And here were three of them to meet daily, to study and to ponder over. And types as far apart as the three points of a triangle; the man at her side, young, witty, agreeable; Cathewe, grave, kindly, and sometimes rather saturnine; Breitmann, proud and reserved; and each of them having rung true in some great crisis. If ever she loved a man . . . The thought remained unfinished and she glanced up and met Fitzgerald’s eyes. They were sad, with the line of a frown above them. How was she to keep him under hand, and still erect an impassable barrier! It was the first time she had given the matter serious thought. The joy of the sea underfoot, the tang of the rushing air, the journey’s end, these had occupied her volatile young mind. But now!
“I am dull,” said he gloomily.
“I mean that I am stupid, doubly stupid,” he corrected.
“Cricket will be a cure for that.”
“I doubt it,” approaching dangerous ground once more.
“Let’s go and talk to Captain Flanagan, then.”
“There!” with sudden spirit, “the very thing I’ve been wanting!"’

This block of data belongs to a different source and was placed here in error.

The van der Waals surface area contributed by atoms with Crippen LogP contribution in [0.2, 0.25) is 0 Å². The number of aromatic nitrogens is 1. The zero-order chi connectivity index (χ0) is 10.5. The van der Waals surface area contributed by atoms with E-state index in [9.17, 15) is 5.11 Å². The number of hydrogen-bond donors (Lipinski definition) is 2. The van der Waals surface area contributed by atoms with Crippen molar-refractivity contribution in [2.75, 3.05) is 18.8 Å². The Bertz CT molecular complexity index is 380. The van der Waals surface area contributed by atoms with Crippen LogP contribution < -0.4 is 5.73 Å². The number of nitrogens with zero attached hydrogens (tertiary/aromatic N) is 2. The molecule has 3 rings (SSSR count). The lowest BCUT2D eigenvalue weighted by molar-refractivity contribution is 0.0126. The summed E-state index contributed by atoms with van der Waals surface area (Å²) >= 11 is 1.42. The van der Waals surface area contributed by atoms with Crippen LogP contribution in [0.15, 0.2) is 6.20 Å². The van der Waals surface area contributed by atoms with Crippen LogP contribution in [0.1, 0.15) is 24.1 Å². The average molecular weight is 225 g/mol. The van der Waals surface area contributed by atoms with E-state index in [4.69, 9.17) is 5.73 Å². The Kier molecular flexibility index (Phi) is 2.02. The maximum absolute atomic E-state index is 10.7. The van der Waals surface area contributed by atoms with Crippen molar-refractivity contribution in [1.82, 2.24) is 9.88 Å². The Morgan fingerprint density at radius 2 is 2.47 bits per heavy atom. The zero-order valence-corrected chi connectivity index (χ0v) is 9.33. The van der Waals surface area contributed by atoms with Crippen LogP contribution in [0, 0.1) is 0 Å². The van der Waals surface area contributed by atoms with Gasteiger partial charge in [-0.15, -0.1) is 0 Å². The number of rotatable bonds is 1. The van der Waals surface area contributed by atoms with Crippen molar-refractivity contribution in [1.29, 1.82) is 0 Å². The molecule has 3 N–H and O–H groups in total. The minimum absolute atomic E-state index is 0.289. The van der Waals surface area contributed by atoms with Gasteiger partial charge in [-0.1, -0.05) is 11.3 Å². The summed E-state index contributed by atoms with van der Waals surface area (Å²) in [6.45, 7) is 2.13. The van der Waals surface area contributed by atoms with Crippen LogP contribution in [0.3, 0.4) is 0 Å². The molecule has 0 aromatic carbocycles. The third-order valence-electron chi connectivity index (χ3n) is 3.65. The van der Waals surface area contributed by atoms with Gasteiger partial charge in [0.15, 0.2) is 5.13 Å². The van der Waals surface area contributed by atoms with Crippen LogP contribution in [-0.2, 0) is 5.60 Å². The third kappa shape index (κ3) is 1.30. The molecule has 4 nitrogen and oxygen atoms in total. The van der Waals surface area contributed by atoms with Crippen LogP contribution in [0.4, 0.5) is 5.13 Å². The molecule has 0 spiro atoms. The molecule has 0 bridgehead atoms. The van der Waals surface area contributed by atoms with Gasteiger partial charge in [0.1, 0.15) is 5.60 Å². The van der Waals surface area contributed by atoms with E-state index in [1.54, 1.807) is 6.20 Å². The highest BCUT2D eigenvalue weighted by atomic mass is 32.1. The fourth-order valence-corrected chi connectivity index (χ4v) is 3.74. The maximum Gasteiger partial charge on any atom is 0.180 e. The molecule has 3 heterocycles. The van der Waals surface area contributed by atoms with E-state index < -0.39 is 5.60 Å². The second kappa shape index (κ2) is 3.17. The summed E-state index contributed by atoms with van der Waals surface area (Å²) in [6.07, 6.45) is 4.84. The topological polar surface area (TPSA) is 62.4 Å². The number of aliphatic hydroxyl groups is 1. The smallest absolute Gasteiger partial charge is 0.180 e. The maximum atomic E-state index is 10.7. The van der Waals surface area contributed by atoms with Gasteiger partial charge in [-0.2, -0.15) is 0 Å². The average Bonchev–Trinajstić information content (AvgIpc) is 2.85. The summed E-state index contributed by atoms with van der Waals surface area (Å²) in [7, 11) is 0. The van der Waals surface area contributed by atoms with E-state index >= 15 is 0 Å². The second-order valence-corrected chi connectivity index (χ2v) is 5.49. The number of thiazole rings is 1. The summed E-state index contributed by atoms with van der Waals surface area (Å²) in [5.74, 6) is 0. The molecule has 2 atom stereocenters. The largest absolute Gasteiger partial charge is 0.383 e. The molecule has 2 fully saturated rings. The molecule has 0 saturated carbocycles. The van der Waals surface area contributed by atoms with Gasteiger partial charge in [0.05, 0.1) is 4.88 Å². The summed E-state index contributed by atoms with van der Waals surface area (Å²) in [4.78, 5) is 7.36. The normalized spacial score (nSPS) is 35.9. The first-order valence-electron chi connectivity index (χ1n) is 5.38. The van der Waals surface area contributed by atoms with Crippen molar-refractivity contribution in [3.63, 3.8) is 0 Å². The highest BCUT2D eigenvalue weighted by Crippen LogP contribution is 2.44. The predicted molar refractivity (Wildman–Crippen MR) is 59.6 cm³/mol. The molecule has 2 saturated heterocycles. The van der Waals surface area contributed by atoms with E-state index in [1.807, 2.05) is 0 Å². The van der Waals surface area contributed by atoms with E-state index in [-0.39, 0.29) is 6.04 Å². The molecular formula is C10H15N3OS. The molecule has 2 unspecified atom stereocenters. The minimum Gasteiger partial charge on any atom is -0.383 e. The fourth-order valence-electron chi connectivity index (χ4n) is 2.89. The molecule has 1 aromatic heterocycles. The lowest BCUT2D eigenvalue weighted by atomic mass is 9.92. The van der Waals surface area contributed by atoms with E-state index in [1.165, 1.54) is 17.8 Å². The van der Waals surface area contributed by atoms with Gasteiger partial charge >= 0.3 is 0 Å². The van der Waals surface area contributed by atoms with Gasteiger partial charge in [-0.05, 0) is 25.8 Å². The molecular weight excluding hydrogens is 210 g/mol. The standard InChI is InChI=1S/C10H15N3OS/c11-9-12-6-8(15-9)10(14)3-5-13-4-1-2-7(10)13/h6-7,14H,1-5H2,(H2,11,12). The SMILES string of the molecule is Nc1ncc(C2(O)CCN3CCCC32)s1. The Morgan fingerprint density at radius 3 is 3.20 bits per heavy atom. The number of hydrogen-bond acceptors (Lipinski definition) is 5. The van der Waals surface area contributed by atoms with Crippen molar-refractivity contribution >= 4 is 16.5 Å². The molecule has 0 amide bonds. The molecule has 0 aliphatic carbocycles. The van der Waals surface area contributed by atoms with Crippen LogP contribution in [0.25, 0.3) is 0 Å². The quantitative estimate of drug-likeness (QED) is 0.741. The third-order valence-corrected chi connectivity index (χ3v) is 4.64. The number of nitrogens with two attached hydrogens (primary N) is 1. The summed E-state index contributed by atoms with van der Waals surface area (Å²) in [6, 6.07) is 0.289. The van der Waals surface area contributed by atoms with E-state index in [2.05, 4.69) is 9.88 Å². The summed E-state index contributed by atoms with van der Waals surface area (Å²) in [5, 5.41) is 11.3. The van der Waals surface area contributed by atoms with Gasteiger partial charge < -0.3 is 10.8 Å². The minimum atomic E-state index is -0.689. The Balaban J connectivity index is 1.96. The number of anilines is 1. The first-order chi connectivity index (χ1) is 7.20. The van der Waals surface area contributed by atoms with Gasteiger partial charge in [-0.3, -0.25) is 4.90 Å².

It was of no importance that they both knew this to be a prevarication about which St. Peter would not trouble his hoary head nor take the pains to indite in his great book of demerits.
But all through that bright day the girl thought, and there were times when the others had to speak to her twice; not at all a reassuring sign.
CATHEWE ADVISES AND THE ADMIRAL DISCLOSES
One day they dropped anchor in the sapphire bay of Funchal, in the summer calm, hot and glaring; Funchal, with its dense tropical growth, its cloud-wreathed mountains, its amethystine sisters in the faded southeast. And for two days, while Captain Flanagan recoaled, they played like children, jolting round in the low bullock-carts, climbing the mountains or bumping down the corduroy road. It was the strangest treasure hunt that ever left a home port. It was more like a page out of a boy’s frolic than a sober quest by grown-ups. That danger, menace and death hid in covert would have appealed to them (those who knew) as ridiculous, impossible, obsolete. The story of cutlass and pistol and highboots had been molding in archives these eighty-odd years. Dangers? From whom, from what direction? No one suggested the possibility, even in jest; and the only man who could have advanced, with reasonable assurance, that danger, real and serious, existed, was too busy apparently with his butterfly-net. Still, he had not yet been consulted; he was not supposed to know that this cruise was weighted with something more than pleasure.